DJ Hazzard and Bobcat Goldthwait hold mini Boston reunion at the Delta

And, if things couldn't get any curiouser, Spike TV (as was noted in the pages of this magazine) ventured to Montreal to hold a contest (a show at The Green Room) among some hand-selected comics from the Festival, the winner of which would receive a development deal from the cable outlet. Hosted by Pauly Shore, the show was described variously as "horrible," "a one-nighter," "a bar gig" and, finally, as "a horrible, one-nighter, bar gig!" Unfortunately for many of those involved, a ton of industry showed up and were packed in like sardines. Imagine, if you will, a bunch of industry showing up at a hell gig! You've just entered The Plummeting Self-Esteem Zone. (Cue the spooky music.)

David Pryde, Traci Skene and The Emerald Isle's Ed Regal at the Delta

When we got back to the Delta at about 1, that wave that crashes into the lobby and bar area had not yet arrived. Wavelets of folks who had attended some of the earlier shows were arriving, most if not all had positive things to say about the performances. In fact, all week long, the feedback on this fest's offerings was, by a vast margin positive. Nearly everyone was energized by the depth and breadth of this year's talent. New Faces, Headliners, Galas, Masters-- you name it, they were all favorably reviewed. As we noted before, this was The Happy Festival this year. For our part, we had the most fun we've ever had in our six fests. We hear that all the shows were well-attended, too.

Larry Wilmore (creator, The Bernie Mac Show) and Jonathan Michaels of TMC at the Delta

The scene at four AM in the Delta is a curious one. Earlier, the main bar and the satellite temporary bars shut down, and final rounds are bought and consumed, the number and pace of the goodbyes picks up. As more and more people exit, a handful of Delta managers begin to slowly move the dwindling crowd toward the main lobby. Like intense border collies wearing black Italian-made suits, they gently nudge the stragglers in the outbound direction, toward the main staircase. It's like a party, but saying goodbye at this particular party is, in some cases, done with the knowledge that it might be a year (or more) before we might see many of these folks again. Which might explain why it takes longer.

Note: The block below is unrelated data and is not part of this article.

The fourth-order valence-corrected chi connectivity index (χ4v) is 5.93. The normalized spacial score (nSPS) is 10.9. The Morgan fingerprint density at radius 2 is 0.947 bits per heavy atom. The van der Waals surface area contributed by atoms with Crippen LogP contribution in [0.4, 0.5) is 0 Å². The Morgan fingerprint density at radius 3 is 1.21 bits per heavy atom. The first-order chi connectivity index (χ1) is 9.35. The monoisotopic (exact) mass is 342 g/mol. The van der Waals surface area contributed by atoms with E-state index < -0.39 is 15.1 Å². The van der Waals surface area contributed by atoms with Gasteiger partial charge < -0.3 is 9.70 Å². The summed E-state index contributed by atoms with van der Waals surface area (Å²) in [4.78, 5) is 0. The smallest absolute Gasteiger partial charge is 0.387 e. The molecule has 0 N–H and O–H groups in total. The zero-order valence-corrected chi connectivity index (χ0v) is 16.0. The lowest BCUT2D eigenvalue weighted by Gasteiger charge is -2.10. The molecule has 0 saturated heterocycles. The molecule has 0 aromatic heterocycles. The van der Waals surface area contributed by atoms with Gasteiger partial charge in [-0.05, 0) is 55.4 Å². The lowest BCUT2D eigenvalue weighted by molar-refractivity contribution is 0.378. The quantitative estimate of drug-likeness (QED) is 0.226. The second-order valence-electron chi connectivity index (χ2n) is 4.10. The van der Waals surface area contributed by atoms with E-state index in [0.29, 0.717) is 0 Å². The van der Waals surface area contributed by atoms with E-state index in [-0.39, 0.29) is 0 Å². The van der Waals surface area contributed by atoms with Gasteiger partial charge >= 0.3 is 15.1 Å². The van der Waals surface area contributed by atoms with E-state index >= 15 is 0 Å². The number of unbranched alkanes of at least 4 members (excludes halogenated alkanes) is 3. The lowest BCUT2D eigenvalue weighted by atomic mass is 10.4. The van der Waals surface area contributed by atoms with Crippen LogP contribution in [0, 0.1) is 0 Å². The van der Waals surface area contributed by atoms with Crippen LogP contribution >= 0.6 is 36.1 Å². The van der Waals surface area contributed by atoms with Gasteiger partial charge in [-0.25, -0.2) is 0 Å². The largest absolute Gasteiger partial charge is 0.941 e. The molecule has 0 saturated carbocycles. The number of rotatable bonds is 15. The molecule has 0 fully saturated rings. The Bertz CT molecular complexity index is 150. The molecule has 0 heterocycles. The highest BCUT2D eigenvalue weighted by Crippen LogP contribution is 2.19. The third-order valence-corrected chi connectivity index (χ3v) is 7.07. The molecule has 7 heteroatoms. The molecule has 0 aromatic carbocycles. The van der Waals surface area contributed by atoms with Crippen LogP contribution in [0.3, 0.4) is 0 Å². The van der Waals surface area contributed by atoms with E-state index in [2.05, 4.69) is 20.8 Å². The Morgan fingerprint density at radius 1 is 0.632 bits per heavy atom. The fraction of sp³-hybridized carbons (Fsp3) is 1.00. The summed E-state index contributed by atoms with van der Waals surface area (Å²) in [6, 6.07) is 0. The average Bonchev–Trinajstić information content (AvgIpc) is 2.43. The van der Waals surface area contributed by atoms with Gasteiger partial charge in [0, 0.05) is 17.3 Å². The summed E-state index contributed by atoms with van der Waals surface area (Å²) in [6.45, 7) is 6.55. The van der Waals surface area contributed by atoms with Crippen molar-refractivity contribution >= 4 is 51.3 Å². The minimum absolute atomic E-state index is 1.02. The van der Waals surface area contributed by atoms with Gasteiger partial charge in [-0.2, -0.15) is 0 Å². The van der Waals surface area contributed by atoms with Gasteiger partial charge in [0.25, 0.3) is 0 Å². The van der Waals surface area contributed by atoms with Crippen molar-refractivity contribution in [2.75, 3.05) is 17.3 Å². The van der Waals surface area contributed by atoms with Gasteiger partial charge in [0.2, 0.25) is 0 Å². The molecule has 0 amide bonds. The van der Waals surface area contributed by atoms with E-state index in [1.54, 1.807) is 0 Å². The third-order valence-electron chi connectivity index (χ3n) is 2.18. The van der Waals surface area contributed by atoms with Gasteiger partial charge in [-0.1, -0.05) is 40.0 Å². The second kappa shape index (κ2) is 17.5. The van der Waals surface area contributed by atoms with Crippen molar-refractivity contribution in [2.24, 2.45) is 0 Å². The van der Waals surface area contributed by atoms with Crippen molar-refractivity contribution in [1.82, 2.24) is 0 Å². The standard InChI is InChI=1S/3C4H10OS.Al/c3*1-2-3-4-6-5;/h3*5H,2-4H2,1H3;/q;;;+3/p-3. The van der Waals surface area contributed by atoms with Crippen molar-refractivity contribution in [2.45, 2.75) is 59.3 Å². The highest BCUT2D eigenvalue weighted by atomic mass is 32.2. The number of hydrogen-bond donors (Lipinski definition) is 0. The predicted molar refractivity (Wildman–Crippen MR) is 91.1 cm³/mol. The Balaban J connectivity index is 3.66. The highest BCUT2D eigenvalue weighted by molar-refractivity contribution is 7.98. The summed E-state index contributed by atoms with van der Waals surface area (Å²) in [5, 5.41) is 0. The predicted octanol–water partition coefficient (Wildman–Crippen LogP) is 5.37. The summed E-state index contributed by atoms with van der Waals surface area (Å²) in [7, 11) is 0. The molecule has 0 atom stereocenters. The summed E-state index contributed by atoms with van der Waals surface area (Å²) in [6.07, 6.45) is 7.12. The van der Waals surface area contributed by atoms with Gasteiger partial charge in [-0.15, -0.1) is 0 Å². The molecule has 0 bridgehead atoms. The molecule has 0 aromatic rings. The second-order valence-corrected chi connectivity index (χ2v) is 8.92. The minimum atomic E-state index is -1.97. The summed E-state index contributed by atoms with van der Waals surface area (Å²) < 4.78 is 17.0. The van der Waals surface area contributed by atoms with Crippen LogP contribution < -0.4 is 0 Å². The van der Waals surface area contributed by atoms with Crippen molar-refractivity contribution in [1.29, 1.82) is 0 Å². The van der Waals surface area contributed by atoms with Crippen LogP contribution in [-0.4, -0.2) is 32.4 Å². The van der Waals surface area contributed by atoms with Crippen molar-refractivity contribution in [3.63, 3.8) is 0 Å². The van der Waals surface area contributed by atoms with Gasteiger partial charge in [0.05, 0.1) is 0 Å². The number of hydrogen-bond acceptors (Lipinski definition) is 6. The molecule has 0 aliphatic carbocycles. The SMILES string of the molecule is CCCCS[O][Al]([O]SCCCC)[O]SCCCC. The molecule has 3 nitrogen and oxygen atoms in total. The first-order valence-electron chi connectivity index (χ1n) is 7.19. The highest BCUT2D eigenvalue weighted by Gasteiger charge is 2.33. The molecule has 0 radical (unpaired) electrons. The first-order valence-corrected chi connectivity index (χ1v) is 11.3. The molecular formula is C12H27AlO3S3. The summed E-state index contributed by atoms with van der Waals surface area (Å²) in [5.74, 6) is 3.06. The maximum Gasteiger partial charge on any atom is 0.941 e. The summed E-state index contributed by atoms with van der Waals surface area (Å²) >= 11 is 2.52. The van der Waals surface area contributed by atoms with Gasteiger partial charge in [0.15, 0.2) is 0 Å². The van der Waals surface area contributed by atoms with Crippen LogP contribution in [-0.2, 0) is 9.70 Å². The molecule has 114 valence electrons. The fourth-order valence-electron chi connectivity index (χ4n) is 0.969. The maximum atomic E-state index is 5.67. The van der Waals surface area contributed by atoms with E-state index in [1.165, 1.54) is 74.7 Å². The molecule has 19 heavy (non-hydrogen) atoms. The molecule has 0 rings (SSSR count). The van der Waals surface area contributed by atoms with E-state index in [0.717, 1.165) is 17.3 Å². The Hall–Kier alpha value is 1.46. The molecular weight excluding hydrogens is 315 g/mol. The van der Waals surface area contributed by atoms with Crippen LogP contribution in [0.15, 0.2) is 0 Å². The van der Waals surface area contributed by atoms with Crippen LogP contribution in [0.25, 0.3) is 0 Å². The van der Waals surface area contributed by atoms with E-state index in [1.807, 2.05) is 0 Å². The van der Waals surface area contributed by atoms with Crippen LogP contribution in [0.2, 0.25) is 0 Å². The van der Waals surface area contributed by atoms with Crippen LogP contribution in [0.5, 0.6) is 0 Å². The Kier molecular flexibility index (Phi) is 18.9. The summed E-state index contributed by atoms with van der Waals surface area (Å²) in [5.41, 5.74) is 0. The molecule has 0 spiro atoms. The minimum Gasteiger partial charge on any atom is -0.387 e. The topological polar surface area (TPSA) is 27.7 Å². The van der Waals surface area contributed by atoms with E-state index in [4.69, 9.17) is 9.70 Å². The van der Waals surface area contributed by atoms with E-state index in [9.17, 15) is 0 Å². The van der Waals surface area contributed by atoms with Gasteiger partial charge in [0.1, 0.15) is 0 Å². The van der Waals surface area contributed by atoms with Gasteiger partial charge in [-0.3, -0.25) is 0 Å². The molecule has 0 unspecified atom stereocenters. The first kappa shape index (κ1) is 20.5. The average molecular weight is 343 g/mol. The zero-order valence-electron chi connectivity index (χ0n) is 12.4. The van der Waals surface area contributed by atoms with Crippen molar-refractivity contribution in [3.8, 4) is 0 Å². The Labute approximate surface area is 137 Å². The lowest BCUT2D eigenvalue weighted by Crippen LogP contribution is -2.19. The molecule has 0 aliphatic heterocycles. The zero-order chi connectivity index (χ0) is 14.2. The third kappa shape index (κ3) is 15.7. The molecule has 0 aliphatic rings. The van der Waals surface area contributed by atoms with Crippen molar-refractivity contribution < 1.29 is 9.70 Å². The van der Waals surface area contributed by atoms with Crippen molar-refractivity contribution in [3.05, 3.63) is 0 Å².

We look forward to next year.

Saturday, July 24, 2004


Film-heavy JFL

There are several films being screened at this year's JFL. The positively reviewed (and self-explanatory) "Pauly Shore Is Dead, " the Boston comedy documentary "When Stand-Up Stood Out," Goldthwait's "Windy City," "The Gynecologists" (the third film in Adam Dubin's trilogy) and "Being Ron Jeremy."

The last one is a 40-minute film starring legendary porn star Ron Jeremy, written and directed by Brian Berke. The film is notable among SHECKYmagazine fans because it was co-written by none other than Rich Williams! You may recall that Williams was the first columnist to tackle what has become a SHECKYmagazine convention-- The Big Move! For several months back in 1999 and 2000, Williams detailed his experiences surrounding his move from smalltown Schenectady, NY, to bigtown Los Angeles, CA. After securing a writing gig or two, he handed off Big Move duties to Tom Ryan, then went on to fame, fortune and... hanging out with porn stars!

The spoof of the Spike Jonze movie of nearly the same name features Jeremy, Andy Dick and a bevy of porn starlets. The screenings at the fest were well-attended and each was followed by live standup performances by "The Hedgehog" (That's Jeremy's nickname and, yes, he does standup!) and director Berke (Yes, he does standup, too!)

Friday, July 23, 2004


J.F.L. Update, # 3 is UPLOADED!


"Whoopi Goldberg has done some terrible comedy and now we're all in trouble. We all should have known that horribly hacky comedy could turn dangerous. Punch up your acts, you don't know what could happen!"

Thus began Andy Kindler's 2004 State of the Industry Address on Friday afternoon at about 20 minutes past two. Introduced by Jimmy Pardo (His promo postcard reads, "Jimmy Pardo--Never not funny"), Kindler chose Whoopi Goldberg as his first target and from there he non-seamlessly swerved from Jerry Lewis to Josh Groban to Dat Phan to The Wayans... all of them.

"If Ryan Seacrest has a show, then I deserve a six-hour block somewhere."

This year's rant was streamlined, spare, simple... all killer, no filler. Kindler was working, the air conditioner was, too. The house was jammed. It remains the "thing to do" at the Just For Laughs Festival. A chathartic and caustic incineration of the dirty laundry of the business of show.

"All the people you started out with are doing sligthtly to considerably better than you are"

--One of Kindler's nightmare Variety headlines